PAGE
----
Fast Granola Recipe

  • 4 C rolled oats
  • 3 C chopped nuts of choice and/or seeds (we like a combination of almonds, sunflower and pecans)
  • 1/3 C honey
  • 1/3 C melted butter
  • 1 C chopped dried fruit
  1. Preheat oven to 275° F
  2. Combine honey with melted butter
  3. Combine oats and nuts/seeds and coat with the honey butter mixture
  4.  Spread in a 9 x 13 baking dish and put in the oven for 15 minutes
  5. Take out and stir the mixture.  Put back in the oven for 15 minutes. Repeat until mixture turns golden (not brown). 45 minutes to one hour total cooking time.
  6. Remove from oven.  Stir in dried fruit
  7. Let cool and enjoy.  Store in refrigerator.

I have a slow granola recipe as well.  We have found that soaking grains has made them more digestible for some members of the family.  If you have some trouble digesting grains, try soaking the oats overnight and then dry on screens in your dehydrator, or by spreading the oats on cookie sheets in a very low oven (150° F).  We also soak our nuts and seeds in a salt water solution and dry them in the dehydrator or low oven.  We like this because it makes a “salty-sweet” snack!

Easy Salsa That’s Good for Your Gut

I have already posted my recipe for canned salsa, but I have two others, both using that age-old preservation process I call Probiotic Preservation.  To learn more about it, see my earlier blog post.

The first is a tomato recipe that tastes much like the salsa in the canned recipe.

Red Salsa

  • 5-6 medium tomatoes
  • 1 medium onion, chopped
  • 2 cloves garlic, chopped
  • 1 sweet pepper, small dice
  • 1 jalepeno pepper, sliced (seeds or no seeds – hotness is up to you!)
  • 1 poblano pepper, sliced (see above)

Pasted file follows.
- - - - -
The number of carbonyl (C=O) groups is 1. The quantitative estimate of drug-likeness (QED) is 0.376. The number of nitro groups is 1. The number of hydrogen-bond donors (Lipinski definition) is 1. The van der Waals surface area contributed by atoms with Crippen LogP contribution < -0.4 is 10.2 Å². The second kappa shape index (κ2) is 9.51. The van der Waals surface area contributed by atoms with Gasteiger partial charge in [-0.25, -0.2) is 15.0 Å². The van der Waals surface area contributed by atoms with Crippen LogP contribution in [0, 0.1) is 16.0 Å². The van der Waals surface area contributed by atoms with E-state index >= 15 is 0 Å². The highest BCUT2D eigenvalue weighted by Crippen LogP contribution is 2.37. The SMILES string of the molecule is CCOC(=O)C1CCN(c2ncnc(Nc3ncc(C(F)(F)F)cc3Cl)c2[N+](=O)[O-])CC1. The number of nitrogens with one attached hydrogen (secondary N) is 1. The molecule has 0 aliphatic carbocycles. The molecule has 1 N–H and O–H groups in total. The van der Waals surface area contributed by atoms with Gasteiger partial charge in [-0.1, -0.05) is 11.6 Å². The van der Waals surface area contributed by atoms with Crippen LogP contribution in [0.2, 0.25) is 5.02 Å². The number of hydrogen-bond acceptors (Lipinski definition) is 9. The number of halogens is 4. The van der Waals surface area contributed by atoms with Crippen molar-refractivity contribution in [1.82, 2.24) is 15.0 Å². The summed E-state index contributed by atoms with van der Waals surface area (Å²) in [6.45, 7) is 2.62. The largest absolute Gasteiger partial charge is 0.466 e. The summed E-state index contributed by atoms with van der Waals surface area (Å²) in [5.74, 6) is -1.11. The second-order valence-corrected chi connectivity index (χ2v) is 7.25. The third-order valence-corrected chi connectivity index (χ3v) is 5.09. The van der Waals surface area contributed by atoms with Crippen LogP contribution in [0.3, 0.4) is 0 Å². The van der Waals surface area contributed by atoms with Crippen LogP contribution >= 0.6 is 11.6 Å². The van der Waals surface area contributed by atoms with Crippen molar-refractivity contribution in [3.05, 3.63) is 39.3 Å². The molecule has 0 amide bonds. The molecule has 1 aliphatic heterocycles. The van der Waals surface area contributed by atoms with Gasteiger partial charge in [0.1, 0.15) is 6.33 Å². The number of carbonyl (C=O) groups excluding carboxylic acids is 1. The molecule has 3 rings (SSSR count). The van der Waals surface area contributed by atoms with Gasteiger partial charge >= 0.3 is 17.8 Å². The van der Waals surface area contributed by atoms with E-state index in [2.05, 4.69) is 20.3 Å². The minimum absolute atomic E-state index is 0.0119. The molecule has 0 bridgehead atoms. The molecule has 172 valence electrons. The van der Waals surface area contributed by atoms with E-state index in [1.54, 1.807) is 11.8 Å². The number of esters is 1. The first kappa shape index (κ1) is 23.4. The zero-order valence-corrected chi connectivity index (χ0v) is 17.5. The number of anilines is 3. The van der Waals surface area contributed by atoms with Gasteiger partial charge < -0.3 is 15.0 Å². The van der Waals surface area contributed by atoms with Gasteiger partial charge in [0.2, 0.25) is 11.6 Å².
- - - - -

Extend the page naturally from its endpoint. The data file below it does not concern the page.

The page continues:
• 1 stalk celery, small dice
  • 1 T honey or REAL maple syrup
  • 1/3 C sea salt
  • ¼ C whey

Scald and peel the tomatoes.  Cut into bite size pieces and put in a bowl.  Put the onion in a sieve and run under hot water for about a minute.  Add to the bowl.  Sprinkle with the salt and mix and let stand for about three hours.  Drain.  Add the remaining ingredients and mix well.  Pack into jars and close lids.  Leave in at room temperature for 2-3 days.  Transfer to cold storage.

Note:  If you do not have whey available, add 1T of salt  when you add the remaining ingredients.

Green Salsa

  • 1 quart tomatillos, husked and washed and chopped
  • 1 medium onion, rough chopped
  • 2 cloves garlic, fine chopped
  • 1 large bunch cilantro, fine chopped, stems included
  • 1 sweet pepper, small dice
  • hot peppers to taste
  • 1/3 C sea salt
  • 1/4 C whey
  1. Combine the tomatillos and onions in a non-reactive bowl and sprinkle with the salt.  Let stand about 20 minutes and then drain.
  2. Add the remaining ingredients.
  3. Pack into jars and close lids.  Leave in a warm place for 2-3 days.  Transfer to cold storage.
  4. When you are ready to eat the salsa, you can serve it as is, or mix it with some fresh chopped red tomatoes, and/or chopped mangos.
    Note:  If you do not have whey available, add 1T of salt  when you add the remaining ingredients.

Another note:  If you put too many hot peppers in the salsa, adding a fruit like mango or apple right before you serve it can cut down the heat with the sweet.

DO NOT ADD THE FRUIT BEFORE YOU FERMENT THIS!  Yes, I tried that once.  The salsa molded halfway down the jar in about two weeks.

I can’t tell you how long these will hold up in cold storage because they doesn’t stick around in our house more than a month or two.  Figure it this way — the tomatoes come in just as football season is starting.

Still more tomatoes coming??

DSC_0115            Sometimes I forget what a pantry staple salsa has become.  Whether it is a lunch fix (Nacho Sandwiches) or a fast dinner (“Spanish” Rice), we use salsa as more than something to scoop up with chips.  Although we like that, as well.